My computing expectations have changed. I want a true convergence device. Apple doesn’t offer such a device. Furthermore, Cook keeps resisting the convergence idea itself.

Tim Cook again today discouraged the idea of making a Mac/iPad convergence device. Quoting Cook:

“We feel strongly that customers are not really looking for a converged Mac and iPad. Because what that would wind up doing, or what we’re worried would happen, is that neither experience would be as good as the customer wants. So we want to make the best tablet in the world and the best Mac in the world. And putting those two together would not achieve either. You’d begin to compromise in different ways.”

Why not experiment? Cook’s statement is couched in terms of “protecting” the customer, and “worrying,” but I believe something else is going on. Cook is afraid of radically altering the iOS experience, after all the iPhone is Apple’s giant cash cow. Why wouldn’t Cook want to innovate iOS beyond altering its cosmetics? Is Cook reluctant to tamper too much with the iPhone for fear of damaging iPhone sales?

Has Apple ran into the innovator’s dilemma?

Alas we have perhaps run into a fundamental difference between Tim Cook and Steve Jobs. One of the hallmarks of Steve Jobs was his willingness to cannibalize existing sales with new product convergence devices. For example, the iPhone cannibalized iPod sales because the iPod function was converged directly into the iPhone.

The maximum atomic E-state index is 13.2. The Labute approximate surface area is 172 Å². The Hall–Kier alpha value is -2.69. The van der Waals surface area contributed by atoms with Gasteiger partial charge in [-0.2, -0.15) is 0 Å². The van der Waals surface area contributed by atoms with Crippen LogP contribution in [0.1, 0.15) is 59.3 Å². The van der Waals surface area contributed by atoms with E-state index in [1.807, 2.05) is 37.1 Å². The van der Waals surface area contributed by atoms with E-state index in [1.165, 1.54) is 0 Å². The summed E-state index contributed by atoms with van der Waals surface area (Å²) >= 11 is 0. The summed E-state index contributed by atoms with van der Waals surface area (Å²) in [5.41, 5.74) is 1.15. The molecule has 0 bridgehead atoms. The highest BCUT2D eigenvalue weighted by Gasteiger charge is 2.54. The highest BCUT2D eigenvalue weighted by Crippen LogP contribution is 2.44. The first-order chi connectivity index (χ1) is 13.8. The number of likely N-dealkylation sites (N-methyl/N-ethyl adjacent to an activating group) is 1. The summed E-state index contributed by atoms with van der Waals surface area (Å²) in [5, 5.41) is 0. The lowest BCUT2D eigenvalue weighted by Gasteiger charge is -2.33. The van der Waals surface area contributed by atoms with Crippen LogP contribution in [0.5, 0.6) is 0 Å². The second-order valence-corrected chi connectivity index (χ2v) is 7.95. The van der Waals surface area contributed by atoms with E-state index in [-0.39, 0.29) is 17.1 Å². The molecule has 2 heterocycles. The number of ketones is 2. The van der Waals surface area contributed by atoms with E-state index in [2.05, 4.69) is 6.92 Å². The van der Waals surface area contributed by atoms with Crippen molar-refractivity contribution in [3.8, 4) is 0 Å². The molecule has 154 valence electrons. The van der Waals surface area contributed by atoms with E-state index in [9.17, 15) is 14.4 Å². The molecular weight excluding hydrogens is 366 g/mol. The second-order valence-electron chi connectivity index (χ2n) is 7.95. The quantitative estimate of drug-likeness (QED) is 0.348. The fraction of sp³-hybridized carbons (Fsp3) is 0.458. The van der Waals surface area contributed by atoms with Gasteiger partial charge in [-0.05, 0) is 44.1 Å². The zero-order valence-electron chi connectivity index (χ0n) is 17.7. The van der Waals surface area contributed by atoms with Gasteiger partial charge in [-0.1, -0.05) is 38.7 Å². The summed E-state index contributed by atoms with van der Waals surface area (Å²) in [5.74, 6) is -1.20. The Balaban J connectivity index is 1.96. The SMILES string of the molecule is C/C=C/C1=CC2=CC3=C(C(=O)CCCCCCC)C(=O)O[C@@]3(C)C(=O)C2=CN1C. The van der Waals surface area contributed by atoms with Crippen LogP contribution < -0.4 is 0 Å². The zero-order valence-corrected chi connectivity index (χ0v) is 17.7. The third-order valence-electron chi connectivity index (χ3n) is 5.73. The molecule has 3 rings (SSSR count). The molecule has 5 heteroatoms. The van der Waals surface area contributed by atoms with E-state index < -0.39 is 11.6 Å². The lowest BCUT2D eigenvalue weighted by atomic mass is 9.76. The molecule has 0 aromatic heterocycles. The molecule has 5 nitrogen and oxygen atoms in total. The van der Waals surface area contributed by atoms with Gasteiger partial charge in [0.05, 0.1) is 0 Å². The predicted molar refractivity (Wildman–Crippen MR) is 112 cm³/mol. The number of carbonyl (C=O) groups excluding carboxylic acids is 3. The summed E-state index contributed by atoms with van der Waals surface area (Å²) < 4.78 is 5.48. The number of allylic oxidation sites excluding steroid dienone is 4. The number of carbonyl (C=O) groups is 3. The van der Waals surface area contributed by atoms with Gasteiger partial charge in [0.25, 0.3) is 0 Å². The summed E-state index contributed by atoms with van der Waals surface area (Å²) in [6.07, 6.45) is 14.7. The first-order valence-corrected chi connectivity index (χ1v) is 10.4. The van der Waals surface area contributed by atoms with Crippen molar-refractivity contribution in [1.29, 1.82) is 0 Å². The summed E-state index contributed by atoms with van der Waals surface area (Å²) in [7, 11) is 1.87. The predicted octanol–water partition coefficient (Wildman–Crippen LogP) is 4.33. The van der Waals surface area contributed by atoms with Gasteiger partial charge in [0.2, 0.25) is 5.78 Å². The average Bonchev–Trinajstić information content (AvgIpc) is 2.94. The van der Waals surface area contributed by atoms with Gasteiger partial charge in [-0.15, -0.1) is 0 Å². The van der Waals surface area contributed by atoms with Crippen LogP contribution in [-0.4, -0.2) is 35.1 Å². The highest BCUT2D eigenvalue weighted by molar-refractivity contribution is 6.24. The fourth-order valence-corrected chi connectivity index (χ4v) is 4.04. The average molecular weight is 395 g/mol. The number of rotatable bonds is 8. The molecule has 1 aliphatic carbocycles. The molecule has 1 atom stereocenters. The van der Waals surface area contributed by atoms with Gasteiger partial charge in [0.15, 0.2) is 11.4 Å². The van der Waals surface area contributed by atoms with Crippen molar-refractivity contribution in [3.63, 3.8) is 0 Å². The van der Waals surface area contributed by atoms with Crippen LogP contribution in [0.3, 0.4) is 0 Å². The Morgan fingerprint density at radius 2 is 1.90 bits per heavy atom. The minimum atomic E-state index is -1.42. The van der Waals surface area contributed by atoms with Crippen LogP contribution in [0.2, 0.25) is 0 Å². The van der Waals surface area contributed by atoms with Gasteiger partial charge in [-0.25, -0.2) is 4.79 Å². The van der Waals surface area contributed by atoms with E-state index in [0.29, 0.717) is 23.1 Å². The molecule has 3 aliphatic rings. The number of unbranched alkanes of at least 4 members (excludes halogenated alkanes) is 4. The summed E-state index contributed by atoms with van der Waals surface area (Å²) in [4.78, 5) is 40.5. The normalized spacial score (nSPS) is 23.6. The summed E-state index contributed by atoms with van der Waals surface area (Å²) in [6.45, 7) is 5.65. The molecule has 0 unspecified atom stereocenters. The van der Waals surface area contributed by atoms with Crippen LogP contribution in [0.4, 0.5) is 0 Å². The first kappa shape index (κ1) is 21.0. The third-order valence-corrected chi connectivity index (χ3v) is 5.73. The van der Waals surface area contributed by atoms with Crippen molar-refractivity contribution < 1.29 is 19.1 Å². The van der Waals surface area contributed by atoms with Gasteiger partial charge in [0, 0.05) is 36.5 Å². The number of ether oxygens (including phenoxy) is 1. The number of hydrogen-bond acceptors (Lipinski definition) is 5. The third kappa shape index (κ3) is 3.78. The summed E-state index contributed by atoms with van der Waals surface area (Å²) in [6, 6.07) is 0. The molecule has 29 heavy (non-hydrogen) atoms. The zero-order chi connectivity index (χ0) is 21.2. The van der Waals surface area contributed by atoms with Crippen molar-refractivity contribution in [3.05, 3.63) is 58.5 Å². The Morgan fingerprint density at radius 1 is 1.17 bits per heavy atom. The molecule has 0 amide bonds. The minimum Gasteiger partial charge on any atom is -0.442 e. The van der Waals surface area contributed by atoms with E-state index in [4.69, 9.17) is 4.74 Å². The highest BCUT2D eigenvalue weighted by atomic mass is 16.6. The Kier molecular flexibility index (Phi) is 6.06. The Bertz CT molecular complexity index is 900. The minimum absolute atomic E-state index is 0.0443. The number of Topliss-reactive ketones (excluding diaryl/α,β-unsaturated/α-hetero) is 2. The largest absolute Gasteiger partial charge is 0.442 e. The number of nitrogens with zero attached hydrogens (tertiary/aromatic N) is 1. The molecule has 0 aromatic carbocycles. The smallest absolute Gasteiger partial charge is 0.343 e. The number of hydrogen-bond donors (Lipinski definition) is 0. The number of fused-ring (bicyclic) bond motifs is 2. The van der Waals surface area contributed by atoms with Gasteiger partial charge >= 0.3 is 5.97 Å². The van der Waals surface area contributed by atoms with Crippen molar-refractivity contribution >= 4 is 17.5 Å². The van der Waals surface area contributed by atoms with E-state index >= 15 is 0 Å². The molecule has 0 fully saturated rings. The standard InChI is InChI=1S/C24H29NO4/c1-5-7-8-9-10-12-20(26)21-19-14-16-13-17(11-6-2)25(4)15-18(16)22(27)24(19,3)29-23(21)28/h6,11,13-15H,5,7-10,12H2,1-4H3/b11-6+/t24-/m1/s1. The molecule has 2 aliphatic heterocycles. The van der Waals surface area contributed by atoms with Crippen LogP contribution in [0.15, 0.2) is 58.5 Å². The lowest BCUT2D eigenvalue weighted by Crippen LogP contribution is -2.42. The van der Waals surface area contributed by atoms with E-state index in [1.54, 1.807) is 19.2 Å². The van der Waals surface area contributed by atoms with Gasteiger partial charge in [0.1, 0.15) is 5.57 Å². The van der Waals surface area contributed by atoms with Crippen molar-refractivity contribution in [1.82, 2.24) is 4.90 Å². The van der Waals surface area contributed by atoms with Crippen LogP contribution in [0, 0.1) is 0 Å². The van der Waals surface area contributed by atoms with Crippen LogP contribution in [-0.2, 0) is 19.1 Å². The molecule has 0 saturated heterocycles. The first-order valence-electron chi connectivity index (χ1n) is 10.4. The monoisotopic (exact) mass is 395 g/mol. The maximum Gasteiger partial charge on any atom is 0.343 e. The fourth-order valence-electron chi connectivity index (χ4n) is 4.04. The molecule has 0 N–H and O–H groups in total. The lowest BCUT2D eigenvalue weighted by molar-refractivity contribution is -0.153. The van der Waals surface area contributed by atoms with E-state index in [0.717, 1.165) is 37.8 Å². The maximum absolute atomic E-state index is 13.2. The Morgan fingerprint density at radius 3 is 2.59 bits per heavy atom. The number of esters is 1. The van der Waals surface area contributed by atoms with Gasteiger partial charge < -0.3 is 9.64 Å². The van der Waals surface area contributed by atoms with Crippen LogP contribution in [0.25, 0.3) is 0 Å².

The new iPad Pro at the end of the day is just a physically larger, faster iPad. Trying to use the iPad for anything more than a media consumption device is a genuine pain. The iPad itself is just a giant iPod Touch. An iPod Touch is an iPhone without the phone.

Thus, the innovator’s dilemma. Does Apple come out with a tablet that is also a touchscreen Mac similar to the Surface Pro 4, or a touchscreen Mac that also doubles as a tablet similar to the Microsoft SurfaceBook? Would such a hybrid device cause customer expectations for the iPhone to change in ways that might negatively impact sales?

Apple as a corporate machine is showing signs of rusting around the edges. Recent software and hardware product releases haven’t gone smoothly. Products seem rushed out the door before they are ready for primetime. Some customers waited months for the pointless Apple Watch. The new generation 4 Apple TV has interface problems, as well as bugs. The latest version of OS/X El Capitan is afflicted with many continuing bugs. iOS 9.x has continuing bugs. Even the new iPad Pro was inexplicably put on sale without the availability of the Apple Pencil stylus or the Apple Keyboard, both initially sold as being fundamentally important to the existence of the product. These problems would have never been tolerated or allowed to happen if Steve Jobs were still around running the Apple show. The well-oiled machine that was Apple under Steve Jobs is starting to fall into corporate dysfunction.